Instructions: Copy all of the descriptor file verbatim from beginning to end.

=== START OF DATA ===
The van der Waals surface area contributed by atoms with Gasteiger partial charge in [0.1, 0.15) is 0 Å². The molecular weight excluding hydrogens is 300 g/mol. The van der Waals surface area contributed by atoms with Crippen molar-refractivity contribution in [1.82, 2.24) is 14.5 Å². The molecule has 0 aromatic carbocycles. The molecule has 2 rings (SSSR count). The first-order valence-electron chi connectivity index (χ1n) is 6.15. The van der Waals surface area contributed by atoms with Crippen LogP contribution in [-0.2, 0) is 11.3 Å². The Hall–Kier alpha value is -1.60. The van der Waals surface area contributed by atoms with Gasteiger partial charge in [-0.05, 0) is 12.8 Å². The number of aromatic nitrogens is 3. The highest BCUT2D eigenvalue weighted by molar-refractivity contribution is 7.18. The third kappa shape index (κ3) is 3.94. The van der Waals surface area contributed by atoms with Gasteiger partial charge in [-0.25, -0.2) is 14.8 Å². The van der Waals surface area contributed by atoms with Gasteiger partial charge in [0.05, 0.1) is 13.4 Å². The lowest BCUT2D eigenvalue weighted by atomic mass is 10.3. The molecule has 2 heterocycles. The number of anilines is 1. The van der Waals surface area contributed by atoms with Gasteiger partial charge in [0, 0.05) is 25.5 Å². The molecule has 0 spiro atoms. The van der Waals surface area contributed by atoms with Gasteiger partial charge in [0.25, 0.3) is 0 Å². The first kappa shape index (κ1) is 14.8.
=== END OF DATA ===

The van der Waals surface area contributed by atoms with Gasteiger partial charge in [0.1, 0.15) is 0 Å². The molecular weight excluding hydrogens is 300 g/mol. The van der Waals surface area contributed by atoms with Crippen molar-refractivity contribution in [1.82, 2.24) is 14.5 Å². The molecule has 0 aromatic carbocycles. The molecule has 2 rings (SSSR count). The first-order valence-electron chi connectivity index (χ1n) is 6.15. The van der Waals surface area contributed by atoms with Crippen LogP contribution in [-0.2, 0) is 11.3 Å². The Hall–Kier alpha value is -1.60. The van der Waals surface area contributed by atoms with Gasteiger partial charge in [-0.05, 0) is 12.8 Å². The number of aromatic nitrogens is 3. The highest BCUT2D eigenvalue weighted by molar-refractivity contribution is 7.18. The third kappa shape index (κ3) is 3.94. The van der Waals surface area contributed by atoms with Gasteiger partial charge in [-0.25, -0.2) is 14.8 Å². The van der Waals surface area contributed by atoms with Gasteiger partial charge in [0.05, 0.1) is 13.4 Å². The lowest BCUT2D eigenvalue weighted by atomic mass is 10.3. The molecule has 2 heterocycles. The number of anilines is 1. The van der Waals surface area contributed by atoms with Gasteiger partial charge in [0, 0.05) is 25.5 Å². The molecule has 0 spiro atoms. The van der Waals surface area contributed by atoms with Gasteiger partial charge in [0.25, 0.3) is 0 Å². The first kappa shape index (κ1) is 14.8.